Vic Sizemore earned his MFA in fiction from Seattle Pacific University in 2009. His short stories are published or forthcoming in StoryQuarterly, Southern Humanities Review, Connecticut Review, Portland Review, Blue Mesa Review, Sou’wester, Silk Road Review, Atticus Review, PANK Magazine Fiction Fix, Vol.1 Brooklyn, Conclave, and elsewhere. Excerpts from his novel The Calling are published in Connecticut Review, Portland Review, Prick of the Spindle, Burrow Press Review, Rock & Sling, and Relief. His fiction has won the New Millennium Writings Award for Fiction, and been nominated for Best American Nonrequired Reading and a Pushcart Prize. You can find Vic at http://vicsizemore.wordpress.com/.

  • http://www.thehighcalling.org Marcus Goodyear

    I’m glad you enjoy The Glenn Workshop, but I feel sad that you gave up on church. I don’t feel like I fit in either, not really. But that’s part of the commitment. I go because I need the reminder that church is broken–and so am I. If I start to think I’m better than all the screw-ups in my church, the ones who get on my nerves, the ones who seem a bit old and dead and judgmental and creepy, then I can remember that I’m a screw-up too.

    • Christy

      I appreciated your words, Marcus. I understand the challenge Vic is facing, and totally get not wanting to don dress clothes and do the “grind” of church. But you’re right – we have to be part of making our local churches the very places we want to be. If I want church to be a place where people are loved and accepted and encouraged, etc., I need to show and up and be loving, accepting and encouraging.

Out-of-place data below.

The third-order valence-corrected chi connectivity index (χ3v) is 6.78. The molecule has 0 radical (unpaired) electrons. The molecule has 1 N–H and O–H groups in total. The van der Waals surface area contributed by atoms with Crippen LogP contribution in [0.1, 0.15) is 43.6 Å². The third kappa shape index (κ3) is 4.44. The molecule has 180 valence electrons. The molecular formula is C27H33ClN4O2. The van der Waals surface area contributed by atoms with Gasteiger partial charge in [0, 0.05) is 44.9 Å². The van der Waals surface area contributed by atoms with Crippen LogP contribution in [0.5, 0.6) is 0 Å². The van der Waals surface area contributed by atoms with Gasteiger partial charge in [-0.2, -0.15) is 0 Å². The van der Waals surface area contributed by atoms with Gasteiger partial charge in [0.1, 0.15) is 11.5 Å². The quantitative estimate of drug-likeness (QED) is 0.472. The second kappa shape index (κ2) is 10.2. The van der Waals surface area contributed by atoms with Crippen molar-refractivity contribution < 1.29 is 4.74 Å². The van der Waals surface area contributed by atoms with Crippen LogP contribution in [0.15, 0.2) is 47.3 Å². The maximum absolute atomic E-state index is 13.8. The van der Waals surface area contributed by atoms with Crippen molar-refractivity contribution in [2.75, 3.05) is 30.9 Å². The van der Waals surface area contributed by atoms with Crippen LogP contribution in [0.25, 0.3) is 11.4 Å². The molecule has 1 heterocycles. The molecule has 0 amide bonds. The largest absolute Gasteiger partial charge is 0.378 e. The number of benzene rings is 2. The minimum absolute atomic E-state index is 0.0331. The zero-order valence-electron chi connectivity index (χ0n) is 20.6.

Vic, I’m praying today for you and your wife, just asking God to lead you to a local church community where you will both feel at home. Perhaps you’ll be part of making an existing church more like the church you’d like to find.

  • http://chadthomasjohnston.com Chad Thomas Johnston

    Vic,

    Wonderful thoughts, sir.

    “Art is just the good clean dirt in which faith can grow, the woods in which mystery can be glimpsed like a running deer—and a fleeting glimpse here, a flash there, is all anyone is ever allowed.”I love this, Vic. You always write well, and always offer meaningful morsels to munch on. :)

    I most definitely understand feeling like an outsider in the church. My current church feels like a real and true home for me, but it was hard to find such a place, and it always takes me awhile to find a church that feels like home when I move to a new town. When I do find such a place, I cherish it as best as I can. I also recognize that my uniqueness as a person who creates means I can contribute that uniqueness to the church I attend, and hopefully make other creatives feel welcome there. When many outsiders band together, they become a band of insiders who feel like a family. :)